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Time for Josh Perkins to shine

The Zags will now go as far as the senior point guard can take them.

Maui Invitational - Gonzaga v Illinois Photo by Darryl Oumi/Getty Images

The Gonzaga Bulldogs’ depth is being tested earlier than anyone would like. The Zags already are dealing with the absence of Killian Tillie, and are now down one more man with the hand injury to Geno Crandall.

The Tillie absence wasn’t great because the Zags were losing arguably one of their most versatile players. The upcoming absence will not be great because point guard is the weakest position on the Zags’ depth chart.

In the upcoming two weeks, the Zags will play at Creighton and North Carolina, at home against Washington, and on a neutral court against Tennessee. The Zags, who just rose to No. 1, are going to have a hard as hell time holding onto that mantle.

Things are not as dire as it all seems, however. The Zags most consistent option at point guard, senior Josh Perkins, has been quietly stellar for the beginning of the season.

Perkins is playing roughly the same amount each game as he was last season, and last season he was literally the only option at point. This season, Crandall has been around to spell some of those minutes, but having Crandall around hasn’t exactly been a boon to the offense. He has only been with the Zags since mid-October, and the offense has noticeably slowed while Perkins is off the court.

Perkins has only played poorly in one game this season—against Illinois. The Fighting Illini also force turnovers on a quarter of opponents’ possessions. With the Illinois game, Perkins is averaging 2.2 turnovers per game. Take out that frustrating game, and Perkins is averaging merely 1.3 per game. Most importantly, no matter which way you cut it, he is making up for the turnovers by performing the point guard role perfectly, averaging a career high eight assists per game.

The Zags have a few more options to hopefully back up Perkins. Both Joel Ayayi and Greg Foster Jr. saw some more minutes against North Dakota State, but it is hard to see either of them seeing the court too much in Chapel Hill, barring a complete catastrophe. That means, for now, this Gonzaga squad will go as far as Perk can take it.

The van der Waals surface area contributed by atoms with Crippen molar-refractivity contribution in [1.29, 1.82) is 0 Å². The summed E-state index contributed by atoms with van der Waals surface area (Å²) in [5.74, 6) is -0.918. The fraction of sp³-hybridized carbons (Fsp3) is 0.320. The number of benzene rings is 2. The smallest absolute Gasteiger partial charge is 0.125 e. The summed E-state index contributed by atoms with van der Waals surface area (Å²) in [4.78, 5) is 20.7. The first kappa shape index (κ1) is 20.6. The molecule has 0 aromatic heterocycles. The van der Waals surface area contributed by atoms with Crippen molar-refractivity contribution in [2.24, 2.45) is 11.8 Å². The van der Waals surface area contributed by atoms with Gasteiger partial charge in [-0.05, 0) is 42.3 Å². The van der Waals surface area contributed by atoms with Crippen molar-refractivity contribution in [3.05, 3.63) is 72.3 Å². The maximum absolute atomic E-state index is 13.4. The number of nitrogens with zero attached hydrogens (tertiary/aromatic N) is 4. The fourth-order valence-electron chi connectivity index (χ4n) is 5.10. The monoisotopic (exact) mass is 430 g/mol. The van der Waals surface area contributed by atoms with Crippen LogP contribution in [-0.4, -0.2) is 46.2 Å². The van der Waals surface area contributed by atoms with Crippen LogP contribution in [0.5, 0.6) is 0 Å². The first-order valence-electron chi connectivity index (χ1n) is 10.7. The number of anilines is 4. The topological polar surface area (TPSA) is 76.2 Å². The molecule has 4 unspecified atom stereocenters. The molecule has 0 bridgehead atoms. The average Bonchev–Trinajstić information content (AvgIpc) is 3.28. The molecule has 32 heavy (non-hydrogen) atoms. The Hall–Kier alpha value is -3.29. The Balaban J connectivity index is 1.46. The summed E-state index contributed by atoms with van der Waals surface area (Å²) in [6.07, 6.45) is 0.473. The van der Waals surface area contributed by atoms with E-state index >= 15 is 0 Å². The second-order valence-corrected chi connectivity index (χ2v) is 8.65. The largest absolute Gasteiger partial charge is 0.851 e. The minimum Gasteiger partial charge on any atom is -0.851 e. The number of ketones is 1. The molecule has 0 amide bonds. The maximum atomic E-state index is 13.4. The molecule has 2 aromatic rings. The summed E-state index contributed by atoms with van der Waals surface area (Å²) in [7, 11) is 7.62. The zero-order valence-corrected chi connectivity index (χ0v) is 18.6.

If the Zags are going to get a No. 1 seed, the next two weeks are going to be imperative. Gonzaga can probably afford only one loss to either North Carolina or Tennessee and still maintain a borderline-guaranteed No. 1 seed come March.

I say borderline-guaranteed because, of course, it never is for the Zags, who should have no issues rolling through the WCC. Although the WCC has improved overall this season (currently ranked No. 8 by KenPom), Saint Mary’s, the one team the Zags can rely upon for top-50 wins, has lost three games straight. BYU’s 5-2 record is inflated, all five wins have come against teams with an average Ken Pomeroy ranking of 285.

By defeating Duke and winning the Maui Invitational, the Zags gave themselves a hearty amount of breathing room come Selection Sunday. Much of that has come from Perkins running the offense exactly how a senior point guard should—with ruthless efficiency.

Crandall’s injury isn’t welcome by any means, and it hits the Zags where it hurts most. But so far this season, Perkins has risen to the occasion, for the most part. At the beginning of the year, we said this team would go as far as he could take it, so nothing has really changed in the grand scheme of it all.